Sunday, December 9

Residents may lack neighborhood council representation in interim before election


The new North Westwood Neighborhood Council will not hold elections until mid-October. In the interim, the portions of Westwood under the NWWNC jurisdiction will have no oversight. (Amy Dixon/Photo editor)

The new North Westwood Neighborhood Council will not hold elections until mid-October. In the interim, the portions of Westwood under the NWWNC jurisdiction will have no oversight. (Amy Dixon/Photo editor)


Locals in some parts of Westwood will have to wait at least a month to receive representation on a neighborhood council.

Michael Skiles, president of the Graduate Students Association and member of the Formation Committee in charge of establishing the North Westwood Neighborhood Council, said the neighborhood council’s first election is scheduled for mid-October. Skiles added there will not be an interim council until that time.

NWWNC is the new council that has jurisdiction over the UCLA campus, Westwood Village and the North Village. This jurisdiction was transferred over from the Westwood Neighborhood Council after locals voted to subdivide Westwood in May.

Westwood Forward, a coalition of students, businesses, and local residents, began the subdivision process because it felt that the old council did not properly represent them. It also felt that the old council placed too many roadblocks on new proposals, such as student housing and nightlife entertainment in the area.

The Board of Neighborhood Commissioners, the oversight committee for neighborhood councils, approved the new council’s bylaws in August, thereby establishing the council’s board structure and jurisdiction. Before the new council can fully operate and carry out its function, its 19 board seats need to be filled by means of an election.

Until then, locals under the NWWNC jurisdiction will not be able to voice their opinions to their designated neighborhood council.

Semee Park, director of neighborhood council operations for the LA City Council, said the election scheduled to happen in October will elect a council serving a limited term so that the new council can hold elections in 2019 along with the other neighborhood councils in Los Angeles.

Park said although residents will not have a council until October, they can still voice their opinions about projects happening in the area to the Department of City Planning, LA City Council or other decision-making bodies depending on the type of project.

“If individual (community) members wanted to give input, they still can, and even currently, (WWNC) can still give input on projects that are happening now in the North Westwood area,” Park said.

Park said any individual or entity can submit their input for a project application at any time. Nevertheless, Park said local decision-making bodies put a lot of weight on input from affected neighborhood councils because the councils represent the community consensus.

Park added proposed businesses regularly seek approval by a neighborhood council because the opinion of a neighborhood council can affect the business plan’s approval by the City Council or other designated entities.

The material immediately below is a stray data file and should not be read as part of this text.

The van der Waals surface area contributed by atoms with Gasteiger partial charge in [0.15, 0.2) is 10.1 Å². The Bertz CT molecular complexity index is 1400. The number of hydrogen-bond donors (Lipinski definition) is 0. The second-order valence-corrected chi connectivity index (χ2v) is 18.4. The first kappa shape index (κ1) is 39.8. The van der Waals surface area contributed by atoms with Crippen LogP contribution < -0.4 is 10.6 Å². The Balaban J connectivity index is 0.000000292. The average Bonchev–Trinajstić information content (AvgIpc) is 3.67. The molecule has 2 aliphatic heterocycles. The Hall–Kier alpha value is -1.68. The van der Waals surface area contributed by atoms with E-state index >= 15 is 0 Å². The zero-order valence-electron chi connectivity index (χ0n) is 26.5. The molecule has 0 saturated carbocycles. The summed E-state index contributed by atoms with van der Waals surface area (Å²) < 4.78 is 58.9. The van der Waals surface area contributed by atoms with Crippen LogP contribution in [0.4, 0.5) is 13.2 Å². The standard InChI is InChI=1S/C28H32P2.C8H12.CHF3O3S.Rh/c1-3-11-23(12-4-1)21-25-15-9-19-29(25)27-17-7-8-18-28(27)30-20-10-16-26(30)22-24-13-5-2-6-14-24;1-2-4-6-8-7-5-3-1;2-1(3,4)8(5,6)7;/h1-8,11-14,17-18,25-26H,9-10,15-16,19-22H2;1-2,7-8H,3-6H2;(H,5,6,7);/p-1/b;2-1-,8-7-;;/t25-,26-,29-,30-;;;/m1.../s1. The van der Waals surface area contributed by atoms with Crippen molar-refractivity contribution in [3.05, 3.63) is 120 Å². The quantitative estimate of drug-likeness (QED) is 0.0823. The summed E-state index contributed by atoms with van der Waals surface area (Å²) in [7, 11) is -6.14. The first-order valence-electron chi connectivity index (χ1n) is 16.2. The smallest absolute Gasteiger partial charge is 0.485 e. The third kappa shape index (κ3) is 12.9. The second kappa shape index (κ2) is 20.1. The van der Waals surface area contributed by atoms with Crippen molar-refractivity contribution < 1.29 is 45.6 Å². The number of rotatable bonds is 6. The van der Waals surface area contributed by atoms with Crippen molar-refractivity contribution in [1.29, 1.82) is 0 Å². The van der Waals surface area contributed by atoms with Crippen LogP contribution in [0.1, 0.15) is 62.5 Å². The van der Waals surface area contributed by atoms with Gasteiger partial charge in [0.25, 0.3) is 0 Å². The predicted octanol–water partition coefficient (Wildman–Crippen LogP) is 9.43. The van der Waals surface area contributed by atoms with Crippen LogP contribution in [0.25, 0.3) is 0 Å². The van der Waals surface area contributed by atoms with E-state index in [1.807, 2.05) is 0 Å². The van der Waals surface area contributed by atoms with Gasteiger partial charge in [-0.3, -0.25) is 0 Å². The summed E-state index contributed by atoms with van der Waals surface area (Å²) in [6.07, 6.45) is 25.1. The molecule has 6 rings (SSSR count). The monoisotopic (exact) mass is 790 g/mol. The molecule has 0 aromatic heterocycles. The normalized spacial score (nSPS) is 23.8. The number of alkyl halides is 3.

However, Park said proposed businesses will not be affected by the lack of neighborhood council representation because businesses are not mandated to get neighborhood council approval in order to operate in Los Angeles.

Skiles said some businesses specifically delayed their proposals to go through the new council because they felt the new council would be more receptive to their proposals than the old council.

Ernesto Arciniega, a doctoral student in Hispanic languages and literature, and director of diversity, inclusion, community and engagement for GSA, said he is open to engaging with the new council in whatever way he can and thinks GSA will be a conduit for connecting UCLA’s community to the new council.

“I think the GSA forum, the GSA cabinet will be an integral key to inform and invite not only the graduate students but also the whole UCLA community – the faculty, UCLA administration, the undergraduate and graduate students of colors, all the residents living in Westwood to engage in the new dynamics of this new project,” Arciniega said.

Gennifer Birkenfeld-Malpass, a second-year biochemistry student, said she thinks students will get involved with the council because the council supports issues that students care about.

“Students need more affordable housing and (need) to be involved more in Westwood since it’s one of the more safer areas in LA,” Birkenfeld-Malpass said.

Skiles said although the new council will not be elected in time to campaign for proposals on the November ballots, he said he is hopeful about the change that the new council will bring.

“My hopes for the council is that our community will finally have the representation it deserves,” Skiles said. “We’re also hoping that this council is going to be able to make significant strides toward making it easier for businesses to open in Westwood and for housing to get built, for bike lanes to get installed, and for students and workers to be able to have some fun in Westwood.”

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